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The Artist, the Culture and the Contemporary Condition

Many of us have been spectators to hour long colloquiums on the question “What is Art?”, but somehow, if ever reached, the answers provided are usually so abstract that they hardly provide any sort of light to those of us wondering. “An undefined and undefinable concept”, “An end in itself”, “Passion”, “Anything you want” or “Nothing at all” may be phrases familiar to all of us.

After many years of wonder, and however weak a definition, if I had to give one definition for “art”, it would be the following: “Art is the cultural manifestation of members of a society in a specific moment of their history.”

What really lies under this definition is the fact that no work of art can be separated from the context of its creation. It would be absurd to coin a single definition for ritualistic prehistoric objects, for the egyptian pyramids, for the socially engaged art of the political propaganda of one or another side during the Cold War or for the evasive paintings of European Impressionists.

That’s the problem facing contemporary art today in many parts of the world. We expect to understand works we know nothing about and we don’t even try to understand them. We then turn to, say, classical European masters, and we feel like we know about them just because the elements are presented in a more recognisable way. But do we actually understand them?

It is a frequent mistake on our part, as an audience, to state with disgust that "all contemporary art is a scam". I believe that this is a mistake as great as that of those who claim to defend everything, and that they excuse themselves when a work is rejected claiming that "many great masters were not understood in their time." That is, according to this perspective, the greatness of the work is directly proportional to the rejection it generates.

We know that there is good and bad contemporary art, but what is the formula to differentiate it? The most feasible answer so far is that there is no such formula. Not only does it not exist today, but it probably never existed in its totality. We usually value the artists before the second half of the 20th century in Europe, for example, for aspects such as their technique, but remember that the main critics with Renoir argued that this was the only thing their paintings had. Works with an exquisite technique, yet devoid of any deeper meaning.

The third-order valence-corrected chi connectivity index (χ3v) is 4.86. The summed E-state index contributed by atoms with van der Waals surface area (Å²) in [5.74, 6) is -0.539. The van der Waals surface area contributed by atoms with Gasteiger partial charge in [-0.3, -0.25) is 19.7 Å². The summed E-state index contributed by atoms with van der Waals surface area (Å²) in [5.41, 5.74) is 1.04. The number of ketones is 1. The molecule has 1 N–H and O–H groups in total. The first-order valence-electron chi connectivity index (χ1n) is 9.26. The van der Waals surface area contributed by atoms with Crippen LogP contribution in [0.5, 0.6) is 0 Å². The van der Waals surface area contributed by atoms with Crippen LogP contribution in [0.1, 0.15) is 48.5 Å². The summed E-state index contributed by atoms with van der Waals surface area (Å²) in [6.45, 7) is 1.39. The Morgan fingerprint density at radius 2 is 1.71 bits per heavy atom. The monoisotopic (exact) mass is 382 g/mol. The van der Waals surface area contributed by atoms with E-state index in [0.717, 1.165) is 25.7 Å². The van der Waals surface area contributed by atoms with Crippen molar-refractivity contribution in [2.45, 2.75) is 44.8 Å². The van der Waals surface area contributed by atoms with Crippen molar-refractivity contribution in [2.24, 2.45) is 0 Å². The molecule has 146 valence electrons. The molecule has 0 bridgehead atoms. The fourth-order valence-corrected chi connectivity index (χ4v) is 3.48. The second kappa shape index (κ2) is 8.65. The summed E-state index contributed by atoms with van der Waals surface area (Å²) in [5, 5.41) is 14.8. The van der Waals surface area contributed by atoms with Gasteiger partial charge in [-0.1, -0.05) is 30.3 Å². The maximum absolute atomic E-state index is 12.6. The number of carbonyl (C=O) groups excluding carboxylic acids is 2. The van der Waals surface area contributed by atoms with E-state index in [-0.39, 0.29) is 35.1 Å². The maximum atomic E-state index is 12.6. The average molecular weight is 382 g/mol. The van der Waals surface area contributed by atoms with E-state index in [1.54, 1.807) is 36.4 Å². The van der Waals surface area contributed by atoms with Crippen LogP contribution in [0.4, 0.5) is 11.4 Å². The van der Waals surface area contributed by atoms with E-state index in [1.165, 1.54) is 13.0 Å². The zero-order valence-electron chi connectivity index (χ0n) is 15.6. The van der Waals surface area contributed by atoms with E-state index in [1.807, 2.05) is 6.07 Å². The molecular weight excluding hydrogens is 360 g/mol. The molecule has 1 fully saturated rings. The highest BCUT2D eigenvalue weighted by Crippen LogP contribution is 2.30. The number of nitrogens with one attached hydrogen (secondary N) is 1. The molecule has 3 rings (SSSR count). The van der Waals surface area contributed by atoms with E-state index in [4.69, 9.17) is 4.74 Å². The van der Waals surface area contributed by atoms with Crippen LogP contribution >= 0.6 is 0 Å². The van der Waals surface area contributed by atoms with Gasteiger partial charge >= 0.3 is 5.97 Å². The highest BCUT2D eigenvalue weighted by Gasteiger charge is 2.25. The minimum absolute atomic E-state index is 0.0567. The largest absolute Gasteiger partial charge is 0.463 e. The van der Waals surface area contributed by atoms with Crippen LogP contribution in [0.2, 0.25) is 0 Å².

We are looking for answers in these moments of arduous debates about the validity of contemporary art, to crash with a conclusion as revealing as it is desperate: At the end of the day, a certain artist, a certain piece... either convinces you, or does not.

Let's take a look at the famous piece by Félix González Torres, Untitled (Portrait of Ross)(1991). At first glance, it is only a pile of candy, but let's look at the context of this piece in more detail: The weight of the candy is equivalent to the weight of Ross, the artist's partner, before dying from AIDS. Apart from the easily recognizable metaphor of sweetness through candies, the work goes further, and offers us a door to question the idea of the monument, as we know it: For centuries, the monument was the form used by the man to approach the divine, to become immortal. Throughout the last century we have gradually distanced ourselves from this aspiration to the divine, and in many cases to the idea of God itself. This "monument", while remaining a tribute, recognizes human evanescence. Thus, the idea of Ross was that each visitor had the possibility of taking a candy when leaving the piece, so that in the end the portrait, the monument, like Ross, would eventually disappear.